Shane Watson might have trouble making Test hundreds but in the 50-over game he possesses the happy knack of reaching three figures after hitting the eighth one-day hundred of his career.
Watson made 143 off 107 balls at the Ageas Bowl on Monday and at times he looked almost impossible to bowl at. Dominant though he was, however, Australia faltered over the last 20 overs of their innings to be dismissed for 298 in 49.1 overs, a target England still needed to set a ground record to beat.
A hulking figure at the crease, Watson has a front-foot drive that scorches the grass and a pull shot that leaves vapour trails in its wake. He employed both against a green England attack that could have wilted but did not, after he and Michael Clarke had added 163 for the fourth wicket.
The two present such a contrasting pair at the crease - Watson coming at you with the full face of the bat while Clarke works the angles - that it is hard for seasoned pros to bowl at them let alone young men starting out.
Both men have played for Hamp-shire previously, as had Phillip Hughes, so they know the ground well, and Clarke had no hesitation in batting first after winning the toss despite the threat of showers.
Yet England's young shavers did pretty well, Chris Jordan bowling fast (his quickest deliveries into the 90s-mph) in place of the injured -Steven Finn, and Ben Stokes bowling with skill and control to take his first five-wicket haul in this format of the game. Stokes, we are told, was picked for this series mostly for his bowling, which has been improving month-on-month this season.
Those who have known him longest still reckon his greatest talent lies with the bat, which gives him a decent chance of being England's first all-rounder of note since Andrew Flintoff.
Whether his potential to fill that pivotal role in the team is enough to get him the nod on an Ashes tour this winter, especially after his bad behaviour on a Lions trip there earlier in the year, remains to be seen. Boyd Rankin bowled impressively too, his height and pace discomfiting every batsman.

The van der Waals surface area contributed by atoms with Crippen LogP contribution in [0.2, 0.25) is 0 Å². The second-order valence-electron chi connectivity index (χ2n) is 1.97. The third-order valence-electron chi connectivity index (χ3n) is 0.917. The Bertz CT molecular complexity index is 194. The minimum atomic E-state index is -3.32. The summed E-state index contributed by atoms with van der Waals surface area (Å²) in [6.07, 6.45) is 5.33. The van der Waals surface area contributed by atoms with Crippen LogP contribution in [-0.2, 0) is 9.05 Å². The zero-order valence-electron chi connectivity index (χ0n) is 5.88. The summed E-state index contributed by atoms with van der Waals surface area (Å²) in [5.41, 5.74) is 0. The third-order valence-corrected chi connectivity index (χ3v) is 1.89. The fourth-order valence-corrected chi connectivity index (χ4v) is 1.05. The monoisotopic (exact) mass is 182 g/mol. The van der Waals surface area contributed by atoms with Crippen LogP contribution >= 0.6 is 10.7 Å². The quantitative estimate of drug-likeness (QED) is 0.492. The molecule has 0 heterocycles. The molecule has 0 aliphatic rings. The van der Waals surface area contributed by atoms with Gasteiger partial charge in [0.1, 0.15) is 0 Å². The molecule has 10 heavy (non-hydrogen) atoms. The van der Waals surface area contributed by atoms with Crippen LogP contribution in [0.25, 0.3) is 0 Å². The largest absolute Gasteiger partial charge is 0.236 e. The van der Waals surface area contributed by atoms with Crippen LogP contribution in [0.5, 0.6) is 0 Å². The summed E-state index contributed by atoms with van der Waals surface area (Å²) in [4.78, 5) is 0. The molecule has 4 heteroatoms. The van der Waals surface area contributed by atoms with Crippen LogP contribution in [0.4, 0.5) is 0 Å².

He only took one wicket but not even Watson felt confident of liberties against him and providing he can convince the selectors of his fitness in coping with longer, multiple spells he has a good chance of making the Ashes tour.
From the 10th over to the 31st England's bowlers and batsmen witnessed a masterclass of one-day batting from two men acknowledged to be among the best in the business.
On a true pitch, their ability to find the gaps and therefore the boundaries would have had many more experienced captains than Eoin Morgan uprooting their own hair by the handful.
But if Morgan was fretting he never showed it, a poker face if ever there was. Strong as their grip over England looked, while Watson and Clarke were scoring when and where they wanted, Australia lost their way in the last third of the game, scoring 93 for seven off the last 20 overs.
They had been 202 for three at 30 overs and on course for a big one beyond 340. But they took the batting powerplay and promptly lost their direction after Clarke's departure to a loose slog that screamed "sore back".
England's bowlers, attacked early on after they were forced to blood Jordan following Finn's withdrawal with a side strain, sensed an oppor-tunity and came hard. Watson was denied the strike while George Bailey, so full of authority in the -previous match, failed to find his 'A' game while Adam Voges scratched around for 17 balls.
Watson, so brutal in the early part of his innings, was forced to take stock though he still found his range in one over from Root which he struck for 28, including three sixes and two fours. It was the most expensive over in a one-day international by an England player since the 26 runs conceded by Graham Gooch against New Zealand at Old Trafford in 1986.
The adrenalin thrill of belting Root, who was filling in some of James Tredwell's overs after the off-spinner suffered another pasting, led to Watson trying to launch Stokes but to the net gain of the bowler this time, one of five wickets that fell to the Durham all-rounder.
Thereafter, the tail lost direction, unable to capitalise on the middle order's riches. It was a similar story in the previous match at Cardiff, albeit on a trickier pitch for batting. England won that one to set up the grand finale here.